Getting Started in Sales EnablementBy: Phil Stern | July 24, 2020
We find that there are two primary ways to support the success of your salespeople: sales efficiency and sales effectiveness. Sales efficiency relates to your systems, processes, data, tools and partnership with marketing and sales operations. It’s the efficiency of the system you build in which your sellers sell. Sales effectiveness relates to how your salespeople perform when they’re engaged with, or working to engage with, prospects and customers.
Sales enablement is the intersection of Sales Efficiency and Sales Effectiveness; it exists to help create highly effective salespeople.
And—sales enablement is an investment. By supporting the development of your salespeople and working to make them as effective as possible, you impact a number of key metrics that contribute to the growth engine of your business. These can include, but are not limited to, bookings per rep, the ratio of a rep’s annual bookings to their annual earnings (aka ACV:OTE), and customer acquisition costs.
In addition to driving these metrics, better prepared sellers can also provide your prospects with a better buying experience, thus creating a strong perception of your company from the start. In other words, sales enablement may be an investment worth making.
Structuring a Sales Enablement Program
Enabling successful sellers is a lot of work. And creating comprehensive sales enablement programs requires more than just an investment in training on a specific sales methodology or coaching in your 1:1s.
Sales enablement involves developing programs in the following four areas:
Each of these areas can be key to the long-term success of your sellers, as well as their growth and satisfaction in their roles on your teams.
- Sales Skills and Systems: Training your sellers on sales methodology, objection handling, discovery strategies, tactics, tools and techniques. This program helps your sellers adopt and practice skills for engaging with prospects and closing deals, while using technology effectively and efficiently.
- Product Knowledge: Training your sellers on your product and the value it provides to your customers. This knowledge gives sellers a higher degree of confidence so they can focus on the buyer and not have to dig through materials or connect with a product manager to answer questions.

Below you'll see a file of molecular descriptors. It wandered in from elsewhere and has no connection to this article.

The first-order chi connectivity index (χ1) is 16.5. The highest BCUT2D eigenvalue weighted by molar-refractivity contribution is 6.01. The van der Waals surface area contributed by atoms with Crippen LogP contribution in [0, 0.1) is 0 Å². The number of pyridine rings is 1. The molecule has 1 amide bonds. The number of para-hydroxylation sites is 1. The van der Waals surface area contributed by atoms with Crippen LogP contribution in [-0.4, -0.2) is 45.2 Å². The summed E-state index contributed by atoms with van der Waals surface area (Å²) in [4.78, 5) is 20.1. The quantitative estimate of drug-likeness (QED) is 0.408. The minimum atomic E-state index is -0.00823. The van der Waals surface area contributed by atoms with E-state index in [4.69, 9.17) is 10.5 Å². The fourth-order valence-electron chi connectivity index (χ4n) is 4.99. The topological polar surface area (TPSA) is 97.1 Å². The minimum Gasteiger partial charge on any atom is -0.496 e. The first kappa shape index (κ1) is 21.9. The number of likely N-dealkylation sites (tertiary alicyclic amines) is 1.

- Buyers, Markets, Competitors: Helps your sellers understand who they are selling to, your ideal customer profile (ICP), their needs and challenges. It also helps your sellers understand the markets in which you operate. Broader market knowledge can help them approach their conversations with greater empathy for the customers and position the value of your product in a more compelling manner. Also, it helps your sellers know your competition.
- Professionalism & Career Development: Supports the growth of your sales team beyond the skills they need in their immediate role. This includes professional development and career coaching. Investing in this category can go a long way in retaining your top performers.
Can’t build a full program? Start somewhere.
Many companies lack the resources to develop these types of full-fledged programs. More to the point, many companies can’t hire a dedicated sales enablement team member. Companies large and small, bootstrapped and well-funded, brand new and established all seem to struggle with sales enablement to some degree. This may be because it is challenging to cleanly show the ROI of enablement programs.
Nevertheless, if you want to build a high-performing sales team, we believe it is critical to invest somewhere in the realm of sales enablement.
So even if you don’t have the budget to bring on a dedicated team member right now, here are four suggestions to get your sales enablement program off the ground:
- Prioritize sales skills and product knowledge. Helping your sellers gain confidence will have the most immediate impact on their results. These trainings can be delivered by your product and marketing teams and/or a small investment in an outside sales trainer, supplemented by consistent reinforcement training led by you or another sales leader.